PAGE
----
Talking to Friends and Family About Depression

Talking to Friends and Family About Depression

Opening up to others about topics such as depression can be a daunting task. Even the thought may be enough to induce a cold sweat. This can be particularly true when opening up to friends or family. Sometimes, it can be the most difficult to share sensitive information with those you’re closest to. However, doing so can be critical to your mental health. 

Having tough conversations with those closest to you can bridge a significant gap in relationships you might not have even known existed. It can create a more robust support system. As much as family or friends have helped you before, they can help even more when they know about your condition. 

Sharing this information can also give you some of the power back that your mental health condition might’ve taken from you. Hiding a mental health condition can cause a great deal of unwarranted stress. Getting secrets out in the open can free you from the shame and isolation they can cause. 

Setting the Scene

When picking up a new book, the action or dialogue catches your attention and hooks you. You couldn’t imagine where the story was taking place if the author didn’t take the time to give you the setting. The setting isn’t just a passive bystander. The time, date, and location of what happens can affect the outcome. 

When planning a difficult conversation with friends or family, where and when you say something can be just as important as what you say. You want to pick a location with an atmosphere that reflects your hopes for the conversation. Busy, loud, and stressful environments will make for discussions with the same tone. Calm, quiet, and relaxed atmospheres are more conducive to a positive experience. 

Approach

In the same way as approaching a timid animal, your approach to a situation can mean everything. The mind state and body language you adopt can either set you up for success or failure. If you approach the conversation in a negative mind state, you limit the conversation to a negative outcome. Conversely, if you approach a conversation with a positive and open mind, you create opportunities for positive outcomes.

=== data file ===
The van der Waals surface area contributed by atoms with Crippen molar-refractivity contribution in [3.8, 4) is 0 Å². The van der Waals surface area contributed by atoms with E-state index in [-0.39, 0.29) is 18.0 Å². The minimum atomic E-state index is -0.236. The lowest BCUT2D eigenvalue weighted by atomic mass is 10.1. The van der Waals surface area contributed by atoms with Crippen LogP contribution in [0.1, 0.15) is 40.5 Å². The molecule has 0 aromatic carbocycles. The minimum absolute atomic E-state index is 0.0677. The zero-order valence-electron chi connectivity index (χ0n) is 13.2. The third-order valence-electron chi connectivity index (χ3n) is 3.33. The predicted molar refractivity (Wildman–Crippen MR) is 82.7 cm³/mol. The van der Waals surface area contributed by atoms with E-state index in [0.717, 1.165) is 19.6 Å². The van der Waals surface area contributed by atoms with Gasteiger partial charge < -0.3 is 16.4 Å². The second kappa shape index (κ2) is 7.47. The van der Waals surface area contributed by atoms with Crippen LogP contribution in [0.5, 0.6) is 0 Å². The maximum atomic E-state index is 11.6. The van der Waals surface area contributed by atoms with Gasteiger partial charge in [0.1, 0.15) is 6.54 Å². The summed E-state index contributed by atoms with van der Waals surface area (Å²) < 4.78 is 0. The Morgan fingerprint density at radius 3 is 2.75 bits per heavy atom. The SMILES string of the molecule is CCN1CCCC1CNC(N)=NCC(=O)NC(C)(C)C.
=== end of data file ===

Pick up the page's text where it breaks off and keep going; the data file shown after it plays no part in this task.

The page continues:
Your attitude may not be directly visible, but it’s often reflected in the intonation of your voice and body language. Physical presence during an interaction can play a critical role in how an exchange plays out. People continuously interpret the body language of those they speak to, consciously or subconsciously. 

What to Say

Once you’ve picked the right setting and approach, the next step is knowing what you’ll say. The most important thing to remember is that honesty is vital. 

Without honesty, there’s no trust. Even if the other person doesn’t know you’re being dishonest, you will know. If you can’t trust yourself to be honest, how can you trust anyone else to be honest? Think about what you want to say ahead of time and practice it. 

Visualize the conversation going as you want it to, as an athlete might visualize hitting a home run or scoring a goal. 

Know what you’re talking about when it comes to your condition. No one expects you to be an expert on your mental health condition, but they might expect you to know enough to explain it. 

Look online for information about depression to help you to explain it to others. Ideally, you’ll have researched enough to be able to teach them the things you want them to understand about your condition. It doesn’t hurt to have a few examples to help explain what you might be experiencing in a way that is relatable to them. 

Expectations

Personal expectations are a complicated topic in itself. Having expectations of yourself can help with setting goals. Expectations of others can attempt to give some sense of predictability to how they might behave or interact with you. However, there are two sides to every coin. 

Failing to meet your expectations can lead to self-deprecating thoughts and feelings of failure. When others fail to meet your expectations, it can birth resentment toward them. 

The same is true regarding expectations about having a discussion with friends and family about your mental health condition. Expect questions and be prepared for them. 

Don’t be disappointed if they don’t ask questions. Expect them to have some reaction, but don’t expect them to react exactly how you want them to. No matter how they react, don’t allow it to take away from how you feel about yourself or the positive work you have done. 

Putting yourself out there to discuss your depression is a big step that you should be proud of. Even if it doesn’t go exactly the way you hope, it opens the floor for continued dialogue as soon as your loved ones are ready. 

Talking to friends and family about your depression can feel like an impossible task. Knowing how to approach the conversation can significantly impact its outcome. At Southern California Sunrise Recovery Center, we provide a safe, relaxing environment to discuss with those closest to you. 

We aim to help you understand your depression so that you’re better able to help your loved ones understand the role it plays in your life. If you are considering having a serious conversation with your friends or family about your depression, we would love to be involved and offer our expertise. 

Call us at (888) 627-6225 to learn more about approaching complex topics with loved ones.